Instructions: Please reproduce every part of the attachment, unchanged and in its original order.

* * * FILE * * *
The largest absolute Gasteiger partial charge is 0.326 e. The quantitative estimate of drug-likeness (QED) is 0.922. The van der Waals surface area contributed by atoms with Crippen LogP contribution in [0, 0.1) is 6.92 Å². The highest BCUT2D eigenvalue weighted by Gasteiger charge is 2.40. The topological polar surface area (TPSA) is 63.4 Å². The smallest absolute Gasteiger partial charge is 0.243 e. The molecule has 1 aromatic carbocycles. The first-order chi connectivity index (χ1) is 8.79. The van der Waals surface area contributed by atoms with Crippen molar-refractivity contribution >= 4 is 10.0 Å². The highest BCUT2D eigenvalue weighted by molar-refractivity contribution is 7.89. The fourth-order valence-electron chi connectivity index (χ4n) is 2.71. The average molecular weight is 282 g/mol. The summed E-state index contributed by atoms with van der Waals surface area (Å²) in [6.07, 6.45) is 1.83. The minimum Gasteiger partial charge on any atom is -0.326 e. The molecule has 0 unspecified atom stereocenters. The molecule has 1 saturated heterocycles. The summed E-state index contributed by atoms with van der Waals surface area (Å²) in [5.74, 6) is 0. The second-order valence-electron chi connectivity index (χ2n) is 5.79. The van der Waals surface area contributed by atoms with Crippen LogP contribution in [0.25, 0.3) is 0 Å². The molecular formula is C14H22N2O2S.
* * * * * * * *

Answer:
The largest absolute Gasteiger partial charge is 0.326 e. The quantitative estimate of drug-likeness (QED) is 0.922. The van der Waals surface area contributed by atoms with Crippen LogP contribution in [0, 0.1) is 6.92 Å². The highest BCUT2D eigenvalue weighted by Gasteiger charge is 2.40. The topological polar surface area (TPSA) is 63.4 Å². The smallest absolute Gasteiger partial charge is 0.243 e. The molecule has 1 aromatic carbocycles. The first-order chi connectivity index (χ1) is 8.79. The van der Waals surface area contributed by atoms with Crippen molar-refractivity contribution >= 4 is 10.0 Å². The highest BCUT2D eigenvalue weighted by molar-refractivity contribution is 7.89. The fourth-order valence-electron chi connectivity index (χ4n) is 2.71. The average molecular weight is 282 g/mol. The summed E-state index contributed by atoms with van der Waals surface area (Å²) in [6.07, 6.45) is 1.83. The minimum Gasteiger partial charge on any atom is -0.326 e. The molecule has 0 unspecified atom stereocenters. The molecule has 1 saturated heterocycles. The summed E-state index contributed by atoms with van der Waals surface area (Å²) in [5.74, 6) is 0. The second-order valence-electron chi connectivity index (χ2n) is 5.79. The van der Waals surface area contributed by atoms with Crippen LogP contribution in [0.25, 0.3) is 0 Å². The molecular formula is C14H22N2O2S.